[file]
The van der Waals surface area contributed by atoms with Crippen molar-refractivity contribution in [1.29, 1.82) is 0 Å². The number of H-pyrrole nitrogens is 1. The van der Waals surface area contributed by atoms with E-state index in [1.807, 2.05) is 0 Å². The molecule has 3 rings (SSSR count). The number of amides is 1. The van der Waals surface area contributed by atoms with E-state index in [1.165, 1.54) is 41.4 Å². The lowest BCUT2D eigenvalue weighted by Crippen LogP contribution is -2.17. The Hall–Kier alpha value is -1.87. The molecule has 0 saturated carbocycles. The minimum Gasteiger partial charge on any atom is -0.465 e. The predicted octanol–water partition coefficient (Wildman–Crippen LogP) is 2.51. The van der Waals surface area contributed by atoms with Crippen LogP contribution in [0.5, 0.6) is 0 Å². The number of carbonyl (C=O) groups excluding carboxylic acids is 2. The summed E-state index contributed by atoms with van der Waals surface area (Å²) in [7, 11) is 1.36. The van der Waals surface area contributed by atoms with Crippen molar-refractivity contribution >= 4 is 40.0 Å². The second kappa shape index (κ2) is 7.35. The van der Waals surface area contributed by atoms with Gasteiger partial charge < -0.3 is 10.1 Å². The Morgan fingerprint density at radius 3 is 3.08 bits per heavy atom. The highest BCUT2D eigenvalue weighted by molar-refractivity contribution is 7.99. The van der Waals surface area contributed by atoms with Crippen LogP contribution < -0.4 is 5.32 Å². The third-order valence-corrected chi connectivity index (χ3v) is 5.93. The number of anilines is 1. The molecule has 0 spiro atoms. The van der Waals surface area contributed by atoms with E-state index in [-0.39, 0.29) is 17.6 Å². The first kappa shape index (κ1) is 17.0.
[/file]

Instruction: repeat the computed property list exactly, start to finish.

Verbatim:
The van der Waals surface area contributed by atoms with Crippen molar-refractivity contribution in [1.29, 1.82) is 0 Å². The number of H-pyrrole nitrogens is 1. The van der Waals surface area contributed by atoms with E-state index in [1.807, 2.05) is 0 Å². The molecule has 3 rings (SSSR count). The number of amides is 1. The van der Waals surface area contributed by atoms with E-state index in [1.165, 1.54) is 41.4 Å². The lowest BCUT2D eigenvalue weighted by Crippen LogP contribution is -2.17. The Hall–Kier alpha value is -1.87. The molecule has 0 saturated carbocycles. The minimum Gasteiger partial charge on any atom is -0.465 e. The predicted octanol–water partition coefficient (Wildman–Crippen LogP) is 2.51. The van der Waals surface area contributed by atoms with Crippen LogP contribution in [0.5, 0.6) is 0 Å². The number of carbonyl (C=O) groups excluding carboxylic acids is 2. The summed E-state index contributed by atoms with van der Waals surface area (Å²) in [7, 11) is 1.36. The van der Waals surface area contributed by atoms with Crippen molar-refractivity contribution >= 4 is 40.0 Å². The second kappa shape index (κ2) is 7.35. The van der Waals surface area contributed by atoms with Gasteiger partial charge < -0.3 is 10.1 Å². The Morgan fingerprint density at radius 3 is 3.08 bits per heavy atom. The highest BCUT2D eigenvalue weighted by molar-refractivity contribution is 7.99. The van der Waals surface area contributed by atoms with Crippen LogP contribution < -0.4 is 5.32 Å². The third-order valence-corrected chi connectivity index (χ3v) is 5.93. The number of anilines is 1. The molecule has 0 spiro atoms. The van der Waals surface area contributed by atoms with E-state index in [-0.39, 0.29) is 17.6 Å². The first kappa shape index (κ1) is 17.0.